These Danish Companies Plan to Decarbonize Transportation
By Johnny Wood
A group of Danish companies are joining forces to build one of the world's largest facilities producing synthetic fuels. The unique partnership aims to help decarbonize the country's transport sector by manufacturing sustainable alternatives to fossil-based fuels like gas and diesel.
Participating companies include many of Denmark's key transport and logistics players: Copenhagen Airports, A.P. Moller – Maersk, DSV Panalpina, DFDS, SAS and Ørsted. The vision includes generating hydrogen, an emissions-free alternative fuel, using electrolysis powered by renewable energy, as well as synthetic fuels for sectors which currently have limited low-carbon fuel options (producing methanol for the shipping or e-kerosene for aviation).
Fully scaled up, the finished facility in 2030 would have capacity to deliver 250,000 tonnes of synthetic fuel each year, to power buses, trucks, maritime vessels and aircraft, reducing annual carbon emissions by 850,000 tonnes.
As well as positioning Denmark at the vanguard of sustainable-fuel technology, the project could create numerous jobs and establish a mass-scale clean fuel model for others to follow.
In the project, hydrogen will be produced using electrolysis, a process that splits water into hydrogen and oxygen.
What electrolysis looks like. U.S. Department of Energy's Office of Energy Efficiency and Renewable Energy
When an electrolyzer is powered by renewable energy sources like offshore wind, the hydrogen produced is emissions-free. Unlike fossil-based fuels like gas or diesel, when hydrogen combusts it doesn't produce carbon dioxide emissions.
Global demand for pure hydrogen, 1975-2018. IEA, Paris
Although still at the planning stage, the entire Danish project will be powered by renewable energy sources, like offshore wind, and comprises three phases.
The first phase involves constructing a 10MW electrolyzer producing clean hydrogen to fuel buses and trucks, which could be operational by 2023. By phase two, the electrolyzer facility will increase to 250MW, and hydrogen will be used to produce renewable methanol to power maritime vessels and renewable jet-fuel for aviation. This is done by reacting the hydrogen with carbon dioxide captured from sources in Copenhagen.
The final phase will upgrade electrolyzer capacity to 1.3GW – making the facility one of the largest of its kind in the world. Given the current plans, this could be fully operational by 2030.
This sort of industrial scale is key to bringing down the cost of sustainable fuels – and meeting climate targets, like Denmark's moves to cut carbon emissions to 70% of 1990 levels by the end of the decade.
The group behind the project believe that to be competitive the production of these fuels will need to see similar cost reductions as offshore and onshore wind and solar.
Falling cost of renewables. IRENA
But challenges remain. The COVID-19 crisis has paused some countries' efforts toward renewable energy. Resulting economic downturns could create barriers to the types of investments needed to make these shifts a reality. Additionally, as the IEA explains, a broad portfolio of clean energy technologies will be needed to truly decarbonize all parts of a country's economy.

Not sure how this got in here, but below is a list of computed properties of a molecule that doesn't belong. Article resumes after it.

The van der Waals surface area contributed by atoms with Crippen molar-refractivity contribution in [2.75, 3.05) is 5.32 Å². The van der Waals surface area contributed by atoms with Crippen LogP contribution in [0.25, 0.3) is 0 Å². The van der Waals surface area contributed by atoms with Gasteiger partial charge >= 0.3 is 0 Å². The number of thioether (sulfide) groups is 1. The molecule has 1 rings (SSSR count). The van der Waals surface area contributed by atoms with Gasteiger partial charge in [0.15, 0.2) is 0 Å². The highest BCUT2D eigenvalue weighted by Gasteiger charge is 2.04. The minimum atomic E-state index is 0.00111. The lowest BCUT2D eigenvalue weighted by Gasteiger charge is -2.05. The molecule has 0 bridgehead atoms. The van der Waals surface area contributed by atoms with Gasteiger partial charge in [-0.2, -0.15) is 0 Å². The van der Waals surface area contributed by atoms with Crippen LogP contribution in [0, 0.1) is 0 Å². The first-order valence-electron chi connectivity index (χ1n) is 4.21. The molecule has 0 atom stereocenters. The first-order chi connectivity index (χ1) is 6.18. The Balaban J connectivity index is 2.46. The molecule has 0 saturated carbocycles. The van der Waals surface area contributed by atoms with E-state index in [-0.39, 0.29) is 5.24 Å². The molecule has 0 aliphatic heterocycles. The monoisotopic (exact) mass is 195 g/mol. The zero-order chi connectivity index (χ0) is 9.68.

As part of its Shaping the Future of Energy and Materials platform, the World Economic Forum has set up the Accelerating Clean Hydrogen initiative to help overcome these challenges by helping forge new collaborations to scale clean hydrogen.
Reposted with permission from World Economic Forum.
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A Game of Jenga<p>Think of it as a game of Jenga and the planet's climate system as the tower. For generations, we have been slowly removing blocks. But at some point, we will remove a pivotal block, such as the collapse of one of the major global ocean circulation systems, for example the Atlantic Meridional Overturning Circulation (AMOC), that will cause all or part of the global climate system to fall into a planetary emergency.</p><p>But worse still, it could cause runaway damage: Where the tipping points form a domino-like cascade, where breaching one triggers breaches of others, creating an unstoppable shift to a radically and swiftly changing climate.</p><p>One of the most concerning tipping points is mass methane release. Methane can be found in deep freeze storage within permafrost and at the bottom of the deepest oceans in the form of methane hydrates. But rising sea and air temperatures are beginning to thaw these stores of methane.</p><p>This would release a powerful greenhouse gas into the atmosphere, 30-times more potent than carbon dioxide as a global warming agent. This would drastically increase temperatures and rush us towards the breach of other tipping points.</p><p>This could include the acceleration of ice thaw on all three of the globe's large, land-based ice sheets – Greenland, West Antarctica and the Wilkes Basin in East Antarctica. The potential collapse of the West Antarctic ice sheet is seen as a key tipping point, as its loss could eventually <a href="https://science.sciencemag.org/content/324/5929/901" target="_blank">raise global sea levels by 3.3 meters</a> with important regional variations.</p><p>More than that, we would be on the irreversible path to full land-ice melt, causing sea levels to rise by up to 30 meters, roughly at the rate of two meters per century, or maybe faster. Just look at the raised beaches around the world, at the last high stand of global sea level, at the end of the Pleistocene period around 120,0000 years ago, to see the evidence of such a warm world, which was just 2°C warmer than the present day.</p>
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The Atlantic Meridional Overturning Circulation has a major effect on the climate. Praetorius (2018)
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